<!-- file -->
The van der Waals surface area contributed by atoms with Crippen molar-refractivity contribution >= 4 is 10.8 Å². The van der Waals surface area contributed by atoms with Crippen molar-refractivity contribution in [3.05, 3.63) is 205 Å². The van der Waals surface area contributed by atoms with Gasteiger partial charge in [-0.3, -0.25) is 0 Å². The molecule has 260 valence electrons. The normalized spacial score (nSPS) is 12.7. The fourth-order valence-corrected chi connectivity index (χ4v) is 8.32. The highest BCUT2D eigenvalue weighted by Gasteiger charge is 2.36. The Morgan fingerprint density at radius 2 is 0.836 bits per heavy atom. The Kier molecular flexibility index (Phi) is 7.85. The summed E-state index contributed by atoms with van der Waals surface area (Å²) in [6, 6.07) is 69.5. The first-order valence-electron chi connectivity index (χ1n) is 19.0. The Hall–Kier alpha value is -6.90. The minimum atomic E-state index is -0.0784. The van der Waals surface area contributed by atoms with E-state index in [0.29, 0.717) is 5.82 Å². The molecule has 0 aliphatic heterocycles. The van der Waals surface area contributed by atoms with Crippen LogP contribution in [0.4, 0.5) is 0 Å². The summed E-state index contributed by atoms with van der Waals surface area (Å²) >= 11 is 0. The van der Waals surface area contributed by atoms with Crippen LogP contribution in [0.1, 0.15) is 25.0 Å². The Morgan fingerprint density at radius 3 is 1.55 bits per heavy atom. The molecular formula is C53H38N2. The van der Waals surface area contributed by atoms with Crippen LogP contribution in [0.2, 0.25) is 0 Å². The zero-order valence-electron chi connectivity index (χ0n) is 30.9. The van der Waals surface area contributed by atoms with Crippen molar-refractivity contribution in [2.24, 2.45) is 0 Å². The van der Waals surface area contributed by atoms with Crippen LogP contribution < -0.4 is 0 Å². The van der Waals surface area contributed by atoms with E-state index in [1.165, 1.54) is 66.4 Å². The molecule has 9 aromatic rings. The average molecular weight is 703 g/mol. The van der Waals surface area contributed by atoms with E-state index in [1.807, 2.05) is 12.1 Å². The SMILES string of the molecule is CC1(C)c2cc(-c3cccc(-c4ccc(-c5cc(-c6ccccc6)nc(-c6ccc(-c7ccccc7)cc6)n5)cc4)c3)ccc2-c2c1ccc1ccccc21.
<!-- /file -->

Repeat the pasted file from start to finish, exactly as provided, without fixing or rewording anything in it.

The van der Waals surface area contributed by atoms with Crippen molar-refractivity contribution >= 4 is 10.8 Å². The van der Waals surface area contributed by atoms with Crippen molar-refractivity contribution in [3.05, 3.63) is 205 Å². The van der Waals surface area contributed by atoms with Gasteiger partial charge in [-0.3, -0.25) is 0 Å². The molecule has 260 valence electrons. The normalized spacial score (nSPS) is 12.7. The fourth-order valence-corrected chi connectivity index (χ4v) is 8.32. The highest BCUT2D eigenvalue weighted by Gasteiger charge is 2.36. The Morgan fingerprint density at radius 2 is 0.836 bits per heavy atom. The Kier molecular flexibility index (Phi) is 7.85. The summed E-state index contributed by atoms with van der Waals surface area (Å²) in [6, 6.07) is 69.5. The first-order valence-electron chi connectivity index (χ1n) is 19.0. The Hall–Kier alpha value is -6.90. The minimum atomic E-state index is -0.0784. The van der Waals surface area contributed by atoms with E-state index in [0.29, 0.717) is 5.82 Å². The molecule has 0 aliphatic heterocycles. The van der Waals surface area contributed by atoms with Crippen LogP contribution in [0.4, 0.5) is 0 Å². The summed E-state index contributed by atoms with van der Waals surface area (Å²) >= 11 is 0. The van der Waals surface area contributed by atoms with Crippen LogP contribution in [0.1, 0.15) is 25.0 Å². The Morgan fingerprint density at radius 3 is 1.55 bits per heavy atom. The molecular formula is C53H38N2. The van der Waals surface area contributed by atoms with Crippen LogP contribution in [0.2, 0.25) is 0 Å². The zero-order valence-electron chi connectivity index (χ0n) is 30.9. The van der Waals surface area contributed by atoms with Crippen molar-refractivity contribution in [2.24, 2.45) is 0 Å². The van der Waals surface area contributed by atoms with Crippen LogP contribution < -0.4 is 0 Å². The van der Waals surface area contributed by atoms with E-state index in [1.165, 1.54) is 66.4 Å². The molecule has 9 aromatic rings. The average molecular weight is 703 g/mol. The van der Waals surface area contributed by atoms with E-state index in [1.807, 2.05) is 12.1 Å². The SMILES string of the molecule is CC1(C)c2cc(-c3cccc(-c4ccc(-c5cc(-c6ccccc6)nc(-c6ccc(-c7ccccc7)cc6)n5)cc4)c3)ccc2-c2c1ccc1ccccc21.